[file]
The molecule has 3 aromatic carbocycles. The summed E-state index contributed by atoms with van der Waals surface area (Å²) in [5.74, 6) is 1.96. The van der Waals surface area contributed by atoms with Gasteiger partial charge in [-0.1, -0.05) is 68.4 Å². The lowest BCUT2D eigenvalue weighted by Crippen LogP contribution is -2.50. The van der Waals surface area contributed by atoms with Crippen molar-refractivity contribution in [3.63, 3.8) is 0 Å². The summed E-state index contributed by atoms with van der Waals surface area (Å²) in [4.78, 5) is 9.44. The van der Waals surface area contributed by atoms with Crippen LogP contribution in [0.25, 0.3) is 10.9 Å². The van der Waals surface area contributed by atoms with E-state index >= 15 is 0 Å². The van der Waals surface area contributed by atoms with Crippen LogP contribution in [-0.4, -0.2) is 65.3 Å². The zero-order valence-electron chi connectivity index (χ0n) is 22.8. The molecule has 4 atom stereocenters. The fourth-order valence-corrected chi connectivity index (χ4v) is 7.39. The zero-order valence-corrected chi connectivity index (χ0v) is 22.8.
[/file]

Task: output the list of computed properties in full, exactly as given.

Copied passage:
The molecule has 3 aromatic carbocycles. The summed E-state index contributed by atoms with van der Waals surface area (Å²) in [5.74, 6) is 1.96. The van der Waals surface area contributed by atoms with Gasteiger partial charge in [-0.1, -0.05) is 68.4 Å². The lowest BCUT2D eigenvalue weighted by Crippen LogP contribution is -2.50. The van der Waals surface area contributed by atoms with Crippen molar-refractivity contribution in [3.63, 3.8) is 0 Å². The summed E-state index contributed by atoms with van der Waals surface area (Å²) in [4.78, 5) is 9.44. The van der Waals surface area contributed by atoms with Crippen LogP contribution in [0.25, 0.3) is 10.9 Å². The van der Waals surface area contributed by atoms with E-state index >= 15 is 0 Å². The van der Waals surface area contributed by atoms with Crippen LogP contribution in [-0.4, -0.2) is 65.3 Å². The zero-order valence-electron chi connectivity index (χ0n) is 22.8. The molecule has 4 atom stereocenters. The fourth-order valence-corrected chi connectivity index (χ4v) is 7.39. The zero-order valence-corrected chi connectivity index (χ0v) is 22.8.